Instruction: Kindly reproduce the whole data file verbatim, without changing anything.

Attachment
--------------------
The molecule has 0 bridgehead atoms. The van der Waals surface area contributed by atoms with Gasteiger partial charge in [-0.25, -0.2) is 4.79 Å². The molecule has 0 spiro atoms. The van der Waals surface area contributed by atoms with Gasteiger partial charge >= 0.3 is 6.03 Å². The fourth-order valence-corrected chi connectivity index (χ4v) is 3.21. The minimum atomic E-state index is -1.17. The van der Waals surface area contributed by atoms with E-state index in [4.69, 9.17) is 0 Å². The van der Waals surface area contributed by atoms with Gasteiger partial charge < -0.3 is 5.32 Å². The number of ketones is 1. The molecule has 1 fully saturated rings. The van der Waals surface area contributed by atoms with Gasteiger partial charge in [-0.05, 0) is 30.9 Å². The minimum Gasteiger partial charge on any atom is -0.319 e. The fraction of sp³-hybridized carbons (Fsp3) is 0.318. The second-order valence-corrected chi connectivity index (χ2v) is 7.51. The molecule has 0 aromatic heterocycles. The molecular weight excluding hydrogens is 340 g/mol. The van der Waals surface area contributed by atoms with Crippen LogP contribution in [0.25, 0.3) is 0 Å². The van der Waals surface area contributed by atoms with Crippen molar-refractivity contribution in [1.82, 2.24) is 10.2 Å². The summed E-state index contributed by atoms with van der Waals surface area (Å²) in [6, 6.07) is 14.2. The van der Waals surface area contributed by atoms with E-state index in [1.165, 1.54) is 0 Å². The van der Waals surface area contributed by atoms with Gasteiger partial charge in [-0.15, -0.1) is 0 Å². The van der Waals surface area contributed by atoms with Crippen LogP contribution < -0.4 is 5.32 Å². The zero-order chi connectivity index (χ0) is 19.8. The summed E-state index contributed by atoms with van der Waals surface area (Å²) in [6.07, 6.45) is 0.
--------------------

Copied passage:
The molecule has 0 bridgehead atoms. The van der Waals surface area contributed by atoms with Gasteiger partial charge in [-0.25, -0.2) is 4.79 Å². The molecule has 0 spiro atoms. The van der Waals surface area contributed by atoms with Gasteiger partial charge >= 0.3 is 6.03 Å². The fourth-order valence-corrected chi connectivity index (χ4v) is 3.21. The minimum atomic E-state index is -1.17. The van der Waals surface area contributed by atoms with E-state index in [4.69, 9.17) is 0 Å². The van der Waals surface area contributed by atoms with Gasteiger partial charge < -0.3 is 5.32 Å². The number of ketones is 1. The molecule has 1 fully saturated rings. The van der Waals surface area contributed by atoms with Gasteiger partial charge in [-0.05, 0) is 30.9 Å². The minimum Gasteiger partial charge on any atom is -0.319 e. The fraction of sp³-hybridized carbons (Fsp3) is 0.318. The second-order valence-corrected chi connectivity index (χ2v) is 7.51. The molecule has 0 aromatic heterocycles. The molecular weight excluding hydrogens is 340 g/mol. The van der Waals surface area contributed by atoms with Crippen LogP contribution in [0.25, 0.3) is 0 Å². The van der Waals surface area contributed by atoms with Crippen molar-refractivity contribution in [1.82, 2.24) is 10.2 Å². The summed E-state index contributed by atoms with van der Waals surface area (Å²) in [6, 6.07) is 14.2. The van der Waals surface area contributed by atoms with E-state index in [1.165, 1.54) is 0 Å². The van der Waals surface area contributed by atoms with Gasteiger partial charge in [-0.15, -0.1) is 0 Å². The van der Waals surface area contributed by atoms with Crippen LogP contribution < -0.4 is 5.32 Å². The zero-order chi connectivity index (χ0) is 19.8. The summed E-state index contributed by atoms with van der Waals surface area (Å²) in [6.07, 6.45) is 0.